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Ban on teacher upheld in name of "British tolerance"

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A Science teacher who was barred from teaching after expressing his beliefs on sexual ethics in the classroom has lost his case in the High Court.

Robert Haye (43) was dismissed from Deptford Green School after he commented that homosexual practice was a “sin” when responding to questions posed by his Year 11 pupils.

The Teaching Agency subsequently placed an indefinite bar on Mr Haye from teaching at any school or sixth form – a ban that was later upheld by Education Secretary Michael Gove.

“Tolerance”

In the first case of its kind, the High Court rejected Mr Haye’s appeal against the ban stating that his comments were “inappropriate” and that he was guilty of unacceptable professional conduct.

In delivering the judgment, Mr Justice King said that the school had a policy requiring teachers to present positive information on homosexuality “to enable students to challenge derogatory stereotypes and prejudice.”

Robert Ogilvy, who represented Mr Haye in court, argued that the comments had not caused distress or offence to any pupil.   

He said that the bar was “fundamentally unreasonable, unfair and disproportionate” and violated his client’s freedom of speech and religion.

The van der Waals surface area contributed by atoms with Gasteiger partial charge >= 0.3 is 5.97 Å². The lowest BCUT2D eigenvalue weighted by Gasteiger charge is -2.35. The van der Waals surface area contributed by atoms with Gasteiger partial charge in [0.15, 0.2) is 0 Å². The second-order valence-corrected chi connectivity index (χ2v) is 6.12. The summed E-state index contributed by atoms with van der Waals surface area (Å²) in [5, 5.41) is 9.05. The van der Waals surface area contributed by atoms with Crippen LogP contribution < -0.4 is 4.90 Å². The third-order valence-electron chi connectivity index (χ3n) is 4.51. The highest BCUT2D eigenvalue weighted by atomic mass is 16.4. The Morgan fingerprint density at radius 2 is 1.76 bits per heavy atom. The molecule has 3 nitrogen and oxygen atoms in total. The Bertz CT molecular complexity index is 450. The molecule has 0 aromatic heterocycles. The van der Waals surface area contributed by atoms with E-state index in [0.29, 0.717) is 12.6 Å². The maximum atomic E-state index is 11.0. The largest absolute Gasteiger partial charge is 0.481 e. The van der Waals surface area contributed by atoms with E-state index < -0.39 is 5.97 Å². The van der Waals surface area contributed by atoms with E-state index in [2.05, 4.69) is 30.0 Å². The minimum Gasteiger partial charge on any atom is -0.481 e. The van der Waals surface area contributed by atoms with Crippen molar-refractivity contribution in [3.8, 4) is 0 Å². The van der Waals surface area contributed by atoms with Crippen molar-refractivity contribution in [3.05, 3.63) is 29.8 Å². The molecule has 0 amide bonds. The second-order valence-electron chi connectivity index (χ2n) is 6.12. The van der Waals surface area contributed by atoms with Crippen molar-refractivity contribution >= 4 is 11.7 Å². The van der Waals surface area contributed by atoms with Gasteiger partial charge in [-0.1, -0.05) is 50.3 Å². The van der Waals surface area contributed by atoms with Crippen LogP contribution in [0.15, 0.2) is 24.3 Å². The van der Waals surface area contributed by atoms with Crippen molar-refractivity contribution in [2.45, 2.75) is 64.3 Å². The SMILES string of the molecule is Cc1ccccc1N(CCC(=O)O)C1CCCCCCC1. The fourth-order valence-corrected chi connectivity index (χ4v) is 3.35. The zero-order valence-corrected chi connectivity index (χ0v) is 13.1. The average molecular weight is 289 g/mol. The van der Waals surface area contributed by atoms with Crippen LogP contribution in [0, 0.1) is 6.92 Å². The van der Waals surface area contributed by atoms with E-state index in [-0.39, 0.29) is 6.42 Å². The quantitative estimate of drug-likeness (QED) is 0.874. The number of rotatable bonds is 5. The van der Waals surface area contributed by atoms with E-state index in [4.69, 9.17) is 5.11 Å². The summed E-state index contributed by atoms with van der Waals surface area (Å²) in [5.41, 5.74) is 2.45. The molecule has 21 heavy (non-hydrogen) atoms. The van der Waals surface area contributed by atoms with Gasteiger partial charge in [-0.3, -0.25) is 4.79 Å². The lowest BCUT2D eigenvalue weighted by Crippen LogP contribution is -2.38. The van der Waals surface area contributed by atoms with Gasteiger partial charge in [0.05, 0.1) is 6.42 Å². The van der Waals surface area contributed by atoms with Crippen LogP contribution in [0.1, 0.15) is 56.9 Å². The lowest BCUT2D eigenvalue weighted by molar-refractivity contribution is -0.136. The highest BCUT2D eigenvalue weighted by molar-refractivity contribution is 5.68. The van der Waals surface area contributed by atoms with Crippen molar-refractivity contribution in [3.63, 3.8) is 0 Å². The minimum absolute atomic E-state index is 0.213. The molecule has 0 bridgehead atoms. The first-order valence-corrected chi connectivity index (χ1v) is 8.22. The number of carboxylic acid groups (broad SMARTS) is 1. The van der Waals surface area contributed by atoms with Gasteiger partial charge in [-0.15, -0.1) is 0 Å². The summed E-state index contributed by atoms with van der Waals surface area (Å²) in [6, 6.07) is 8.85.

But the Judge said that the school’s policy was part of “modern British values of tolerance” and that Mr Haye’s appeal was “misconceived and must fail”.

Right to expression

Mr Haye – who belongs to the Seventh Day Adventist Church – said that the ruling was likely to end his teaching career in the UK since he was unwilling to compromise his beliefs.

“I will not recant my beliefs. God comes first,” he said.

“Christians are now being persecuted in this country for believing in the Bible.

“That cannot be. We have a right to believe and express what we believe, but people are now afraid of being punished for not being politically correct.

“This country is a free and democratic society, but is it? Is it really?”

Growing intolerance

Andrea Williams, CEO of Christian Concern, commented: “A number of recent expert legal opinions have warned of the effect that the redefinition of marriage would have on teachers. This case shows that even before any change in the law on marriage, people with strong beliefs on sexual ethics are being squeezed out of their jobs.

“There is a deep irony that, in the name of “tolerance,” people are being forced into accepting a set of values to which they have not subscribed. The courts are actually propagating a growing intolerance and are failing to protect people’s freedom of expression”.

Source:

East London Lines

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